Further it states that – non-guaranteed commercial financing accounted for only 5% of total capital expenditure in urban infrastructure in FY11-18. This includes debt financing by ULBs (municipal bonds and loans) and PPPs. Commercial financing has been roughly equally split between PPPs and debt. Loans from the Housing and Urban Development Corporation Ltd (HUDCO) has total capital expenditure of 8%, are guaranteed by states and not considered commercial market-based financing.

The report says that – the overall funding base to raise substantial commercial for urban infrastructure in India appears to be low at present, due to weak fiscal performance of cities, due to low Own Source Revenue (OSR) and service charges relative to economic base and low absorptive capacity for execution.

It further argues that – low service charges for municipal services undermine financial sustainability and viability. Policy decisions to keep tariffs and service charges below levels required for cost recovery and financial sustainability are contributing to low revenue. ULBs and utilities are generally unable to recover operations and maintenance (O&M) costs of providing services such as water supply and sewerage, let alone capital costs.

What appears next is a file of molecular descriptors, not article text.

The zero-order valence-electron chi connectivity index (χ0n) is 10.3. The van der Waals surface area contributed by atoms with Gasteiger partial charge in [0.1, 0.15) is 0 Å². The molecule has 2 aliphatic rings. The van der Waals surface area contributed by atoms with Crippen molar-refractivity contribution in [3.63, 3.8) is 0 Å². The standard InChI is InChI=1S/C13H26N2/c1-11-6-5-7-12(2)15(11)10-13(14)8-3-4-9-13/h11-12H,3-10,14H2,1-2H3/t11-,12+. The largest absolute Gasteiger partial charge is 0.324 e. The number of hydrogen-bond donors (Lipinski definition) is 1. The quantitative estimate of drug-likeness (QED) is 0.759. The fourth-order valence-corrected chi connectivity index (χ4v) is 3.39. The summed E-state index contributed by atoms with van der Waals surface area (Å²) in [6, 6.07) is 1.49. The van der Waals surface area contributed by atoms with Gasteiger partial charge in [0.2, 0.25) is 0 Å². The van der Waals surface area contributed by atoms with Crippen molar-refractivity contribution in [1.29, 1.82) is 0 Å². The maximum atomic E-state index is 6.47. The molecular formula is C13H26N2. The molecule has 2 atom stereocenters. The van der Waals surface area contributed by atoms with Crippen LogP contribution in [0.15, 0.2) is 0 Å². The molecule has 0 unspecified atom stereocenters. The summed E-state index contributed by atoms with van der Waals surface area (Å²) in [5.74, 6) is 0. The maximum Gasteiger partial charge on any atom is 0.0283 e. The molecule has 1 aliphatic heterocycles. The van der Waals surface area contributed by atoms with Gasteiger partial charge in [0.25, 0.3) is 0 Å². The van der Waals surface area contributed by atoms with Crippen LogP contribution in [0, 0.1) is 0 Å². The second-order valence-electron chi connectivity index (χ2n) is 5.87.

It notes that – in ULBs absorptive and implementation capacity for urban infrastructure delivery is low. ULBs across India have generally not been able to fully spend their budgeted capital expenditure in recent years, with some large ULBs having extremely low capital budget execution rates. Mentioning a review of 10 large ULBs from across the country it says that they were able to spend only two-thirds of their cumulative capital budget over the three recent FYs.

In the context of slow performance by ULBs on several flagship government urban missions the report points to constraints on implementation capacity. ULBs across India have executed only about one-fifth of the cumulative cost of approved projects under Smart Cities Mission (SCM) and Atal Mission for Rejuvenation and Urban Transformation (AMRUT) since the start of these missions. Resulting in budget surpluses due to increasing fiscal transfers which are not being used to finance capital expenditure.